I hope you don’t mind if I do the cliche thing and reflect a bit on the last year, as well as what lies ahead.
2011 was, quite possibly, the year of settling into the rhythm of day-to-day life for my husband, my son and myself. None of us graduated from school. We didn’t buy a house or a car. There was no wedding to plan, and no honeymoon to look forward to. No new babies were welcomed into our family, and we were fortunate to not have to say goodbye to close friends or family members. I did take a new job (heaven forbid we go 52 weeks without some kind of change), but for all intents and purposes, 2011 was arguably the most uneventful, routine year we’ve had yet.
And it was wonderful. Sing praise for routine!
Sing praise for having the time to escape for vacations – be them week-long or weekend-short. Sing praise for dinners at home, evenings with friends, and weekly date nights. Sing praise for baseball games, band practice, and book club. Sing praise for time with family and being blessed to witness the growth and love of the families that surround us.
I’m hardly saying that 2011 was boring or dull. Life in our household can rarely be described using such terms. But there was a reassuring consistency to our life that has been rather absent since… well, probably since we left the shelter of our parents’ homes and went off into the world ourselves (and entered college, and had a baby, and graduated, and moved, and bought a house, and started new jobs and schools, and said goodbye to grandparents, and got married, and… well, you get the idea). First world problems, I know – but constant change, be it however positive, is stressful nonetheless.
As for what 2012 holds in store for us – well, hopefully a bit more of the same, really, maybe with an extra helping of patience and perspective on my part. It’s a bit unnerving to think that I’m at a point in my life where I hope that things do not, in fact, drastically change – although realistically I know they will. And that’s OK.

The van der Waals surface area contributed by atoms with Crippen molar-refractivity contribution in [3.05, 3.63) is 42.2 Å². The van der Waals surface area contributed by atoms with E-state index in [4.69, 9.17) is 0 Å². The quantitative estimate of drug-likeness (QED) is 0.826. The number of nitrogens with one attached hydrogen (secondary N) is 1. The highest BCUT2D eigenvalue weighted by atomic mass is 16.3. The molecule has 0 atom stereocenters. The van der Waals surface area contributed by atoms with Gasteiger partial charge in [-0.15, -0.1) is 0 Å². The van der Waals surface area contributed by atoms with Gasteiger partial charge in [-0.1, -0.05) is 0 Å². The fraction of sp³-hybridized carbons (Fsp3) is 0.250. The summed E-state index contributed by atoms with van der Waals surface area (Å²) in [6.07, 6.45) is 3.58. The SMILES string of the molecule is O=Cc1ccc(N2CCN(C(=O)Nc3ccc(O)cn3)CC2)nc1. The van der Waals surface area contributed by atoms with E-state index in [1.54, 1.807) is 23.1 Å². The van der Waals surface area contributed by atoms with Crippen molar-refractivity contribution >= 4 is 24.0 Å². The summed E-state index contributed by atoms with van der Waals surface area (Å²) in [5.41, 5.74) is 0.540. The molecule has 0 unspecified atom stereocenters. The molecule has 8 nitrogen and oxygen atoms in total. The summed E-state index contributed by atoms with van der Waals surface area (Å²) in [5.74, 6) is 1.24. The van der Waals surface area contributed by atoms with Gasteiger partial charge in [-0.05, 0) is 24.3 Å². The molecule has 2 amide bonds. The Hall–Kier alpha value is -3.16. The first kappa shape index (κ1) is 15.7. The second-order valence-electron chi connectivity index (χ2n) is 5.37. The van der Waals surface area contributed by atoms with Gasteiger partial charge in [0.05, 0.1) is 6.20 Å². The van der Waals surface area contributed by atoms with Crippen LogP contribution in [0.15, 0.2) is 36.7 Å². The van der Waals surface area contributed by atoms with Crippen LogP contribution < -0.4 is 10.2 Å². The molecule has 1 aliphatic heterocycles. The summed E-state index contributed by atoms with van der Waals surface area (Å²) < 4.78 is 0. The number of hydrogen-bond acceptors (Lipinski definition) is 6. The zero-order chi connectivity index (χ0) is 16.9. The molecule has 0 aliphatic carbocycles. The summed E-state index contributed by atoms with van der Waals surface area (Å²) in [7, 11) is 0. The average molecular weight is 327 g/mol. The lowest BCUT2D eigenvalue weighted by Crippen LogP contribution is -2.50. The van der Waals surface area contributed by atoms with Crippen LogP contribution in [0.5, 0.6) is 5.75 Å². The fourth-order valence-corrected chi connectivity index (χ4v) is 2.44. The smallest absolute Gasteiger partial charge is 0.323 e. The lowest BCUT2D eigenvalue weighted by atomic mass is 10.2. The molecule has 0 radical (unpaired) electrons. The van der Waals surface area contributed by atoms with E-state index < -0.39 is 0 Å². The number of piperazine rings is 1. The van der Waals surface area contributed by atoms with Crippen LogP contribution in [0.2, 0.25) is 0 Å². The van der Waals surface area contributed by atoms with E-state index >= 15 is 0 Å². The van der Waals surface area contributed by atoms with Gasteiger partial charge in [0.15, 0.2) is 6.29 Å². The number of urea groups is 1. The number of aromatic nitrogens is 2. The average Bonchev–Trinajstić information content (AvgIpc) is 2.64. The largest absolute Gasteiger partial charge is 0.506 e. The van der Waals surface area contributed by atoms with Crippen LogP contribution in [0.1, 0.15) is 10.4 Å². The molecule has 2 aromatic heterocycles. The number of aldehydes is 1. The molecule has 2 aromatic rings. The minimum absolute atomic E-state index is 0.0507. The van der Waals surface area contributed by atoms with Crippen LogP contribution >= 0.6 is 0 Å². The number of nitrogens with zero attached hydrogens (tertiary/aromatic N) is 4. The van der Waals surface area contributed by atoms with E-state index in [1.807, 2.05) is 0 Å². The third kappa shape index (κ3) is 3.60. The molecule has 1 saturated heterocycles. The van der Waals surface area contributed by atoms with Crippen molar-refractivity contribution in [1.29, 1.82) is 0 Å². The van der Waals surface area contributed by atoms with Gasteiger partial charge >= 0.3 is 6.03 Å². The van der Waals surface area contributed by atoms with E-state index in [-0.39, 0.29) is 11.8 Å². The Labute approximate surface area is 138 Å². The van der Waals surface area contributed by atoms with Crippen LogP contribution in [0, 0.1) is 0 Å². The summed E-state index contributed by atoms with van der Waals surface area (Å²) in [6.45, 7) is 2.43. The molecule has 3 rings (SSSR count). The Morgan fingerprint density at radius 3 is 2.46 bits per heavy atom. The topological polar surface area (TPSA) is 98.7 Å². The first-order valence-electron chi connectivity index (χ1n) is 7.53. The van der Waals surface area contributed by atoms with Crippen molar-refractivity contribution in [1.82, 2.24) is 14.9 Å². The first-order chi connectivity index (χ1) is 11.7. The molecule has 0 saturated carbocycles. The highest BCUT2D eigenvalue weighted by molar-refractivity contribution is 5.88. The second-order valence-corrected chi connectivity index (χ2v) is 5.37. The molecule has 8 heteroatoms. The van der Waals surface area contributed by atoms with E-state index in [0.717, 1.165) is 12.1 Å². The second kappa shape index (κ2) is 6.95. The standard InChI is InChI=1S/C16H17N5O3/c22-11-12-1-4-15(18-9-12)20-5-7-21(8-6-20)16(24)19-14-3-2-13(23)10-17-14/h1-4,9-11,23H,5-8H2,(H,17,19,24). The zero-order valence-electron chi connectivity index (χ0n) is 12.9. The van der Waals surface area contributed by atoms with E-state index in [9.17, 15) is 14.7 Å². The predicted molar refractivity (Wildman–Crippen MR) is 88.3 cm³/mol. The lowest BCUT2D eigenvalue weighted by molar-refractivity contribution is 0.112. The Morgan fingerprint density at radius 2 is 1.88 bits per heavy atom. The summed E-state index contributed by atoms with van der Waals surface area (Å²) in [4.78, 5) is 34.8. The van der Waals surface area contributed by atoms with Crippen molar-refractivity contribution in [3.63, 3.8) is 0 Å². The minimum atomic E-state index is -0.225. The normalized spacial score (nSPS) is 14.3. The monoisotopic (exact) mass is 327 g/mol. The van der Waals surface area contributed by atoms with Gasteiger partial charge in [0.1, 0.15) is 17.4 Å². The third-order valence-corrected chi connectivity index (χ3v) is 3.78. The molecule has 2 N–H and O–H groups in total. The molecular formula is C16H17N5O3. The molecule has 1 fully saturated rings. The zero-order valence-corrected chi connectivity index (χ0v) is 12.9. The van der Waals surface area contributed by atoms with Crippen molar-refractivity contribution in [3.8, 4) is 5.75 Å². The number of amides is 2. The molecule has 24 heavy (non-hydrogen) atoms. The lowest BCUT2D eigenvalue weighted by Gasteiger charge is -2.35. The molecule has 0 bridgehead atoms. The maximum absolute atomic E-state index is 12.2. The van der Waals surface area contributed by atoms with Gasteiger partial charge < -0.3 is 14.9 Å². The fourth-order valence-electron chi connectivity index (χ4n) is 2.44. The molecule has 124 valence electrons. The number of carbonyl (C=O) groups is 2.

Up at the cabin this past weekend, we discussed our resolutions with each other (apparently, we were not alone in doing this, although in retrospect not nearly as creative as Jenny and Andy!). My resolution is to travel to some place I’ve not been before. I do have additional resolutions regarding my time in the kitchen that require a little less investment and planning than travel does. I want to preserve lemons. Can something. Make my own red-wine vinegar. And spatchcock a chicken. That last one might make you giggle a little bit, what with the silly name and all, but in all actuality the technique both terrifies and intrigues me. Just watch the video – you’ll understand.
I make roasted (un-spatchcocked) chicken with some regularity – especially when I make it to the farmer’s market and am able to purchase a bird from my favorite vendor. After I roast the chicken, I frequently make stock with the remaining bones and small pieces of meat that cling to them. If you’ve not made stock before, you really should. It’s entirely too easy, and yet is one of those tasks that you feel infinitely proud about afterward. If you don’t want to use whole, fresh vegetables, collect your veggie scraps for a few days before or after you roast the bird or plan to make the stock. If you want to be very resourceful, you can freeze the carcass and/or veggie scraps and make the stock once you’ve acquired everything you need. As far as what vegetables you should use, one of the brilliant things about making chicken stock is that you shouldn’t feel obligated to use anything in particular other than the bones of the chicken and perhaps an onion.
What I’m saying is this – it’s very simple to make and very difficult to screw up, so please don’t wave it off as some too-difficult, too-chef-like, too-fancy, too-needless thing that is beyond you, because I promise that it is not.
- 1 chicken carcass
- 1 onion, halved
- 3-5 cups of vegetable scraps (such as celery, carrots, zucchini, leeks, garlic, broccoli, etc)
- 1/4-1/2 loosely-packed cup of mixed herbs, stem and all (such as parsley, thyme, tarragon, sage, oregano, bay leaf, etc)
- 1/2 tablespoon whole black peppercorns
Combine all ingredients above in a large stock pot. Barely cover with water. Cook on high heat until water just begins to simmer. Reduce heat to medium and continue to cook at a gentle simmer (do not let boil) for 4-6 hours, until liquid is reduced by about two thirds and broth is flavorful and no longer tastes watered down.
Strain into a large bowl using cheesecloth. Discard remaining solids. Stock can either be used immediately, refrigerated for up to a week, or frozen for up to a year. I like to portion the stock out into one cup portions and freeze them for quick and easy use.